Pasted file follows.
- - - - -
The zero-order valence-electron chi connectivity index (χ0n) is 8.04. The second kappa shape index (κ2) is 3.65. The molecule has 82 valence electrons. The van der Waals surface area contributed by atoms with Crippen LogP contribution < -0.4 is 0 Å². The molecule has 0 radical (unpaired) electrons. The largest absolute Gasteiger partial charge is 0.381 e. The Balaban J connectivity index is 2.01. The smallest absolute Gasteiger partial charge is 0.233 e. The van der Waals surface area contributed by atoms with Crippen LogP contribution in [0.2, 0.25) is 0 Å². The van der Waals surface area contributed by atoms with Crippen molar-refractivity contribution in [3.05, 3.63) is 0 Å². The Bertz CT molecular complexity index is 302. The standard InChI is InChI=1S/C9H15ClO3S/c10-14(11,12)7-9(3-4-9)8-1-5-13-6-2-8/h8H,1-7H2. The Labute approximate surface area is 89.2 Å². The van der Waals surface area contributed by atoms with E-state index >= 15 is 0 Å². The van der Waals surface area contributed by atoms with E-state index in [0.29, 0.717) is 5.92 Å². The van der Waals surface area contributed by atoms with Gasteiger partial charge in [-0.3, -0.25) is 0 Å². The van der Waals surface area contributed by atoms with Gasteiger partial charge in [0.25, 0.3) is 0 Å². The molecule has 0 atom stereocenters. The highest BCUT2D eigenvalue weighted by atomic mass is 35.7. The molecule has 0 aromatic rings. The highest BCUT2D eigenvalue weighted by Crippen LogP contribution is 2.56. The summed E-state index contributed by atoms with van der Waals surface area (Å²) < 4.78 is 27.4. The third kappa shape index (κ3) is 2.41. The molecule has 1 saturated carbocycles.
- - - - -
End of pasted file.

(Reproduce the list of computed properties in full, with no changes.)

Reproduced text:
The zero-order valence-electron chi connectivity index (χ0n) is 8.04. The second kappa shape index (κ2) is 3.65. The molecule has 82 valence electrons. The van der Waals surface area contributed by atoms with Crippen LogP contribution < -0.4 is 0 Å². The molecule has 0 radical (unpaired) electrons. The largest absolute Gasteiger partial charge is 0.381 e. The Balaban J connectivity index is 2.01. The smallest absolute Gasteiger partial charge is 0.233 e. The van der Waals surface area contributed by atoms with Crippen LogP contribution in [0.2, 0.25) is 0 Å². The van der Waals surface area contributed by atoms with Crippen molar-refractivity contribution in [3.05, 3.63) is 0 Å². The Bertz CT molecular complexity index is 302. The standard InChI is InChI=1S/C9H15ClO3S/c10-14(11,12)7-9(3-4-9)8-1-5-13-6-2-8/h8H,1-7H2. The Labute approximate surface area is 89.2 Å². The van der Waals surface area contributed by atoms with E-state index >= 15 is 0 Å². The van der Waals surface area contributed by atoms with E-state index in [0.29, 0.717) is 5.92 Å². The van der Waals surface area contributed by atoms with Gasteiger partial charge in [-0.3, -0.25) is 0 Å². The van der Waals surface area contributed by atoms with Gasteiger partial charge in [0.25, 0.3) is 0 Å². The molecule has 0 atom stereocenters. The highest BCUT2D eigenvalue weighted by atomic mass is 35.7. The molecule has 0 aromatic rings. The highest BCUT2D eigenvalue weighted by Crippen LogP contribution is 2.56. The summed E-state index contributed by atoms with van der Waals surface area (Å²) < 4.78 is 27.4. The third kappa shape index (κ3) is 2.41. The molecule has 1 saturated carbocycles.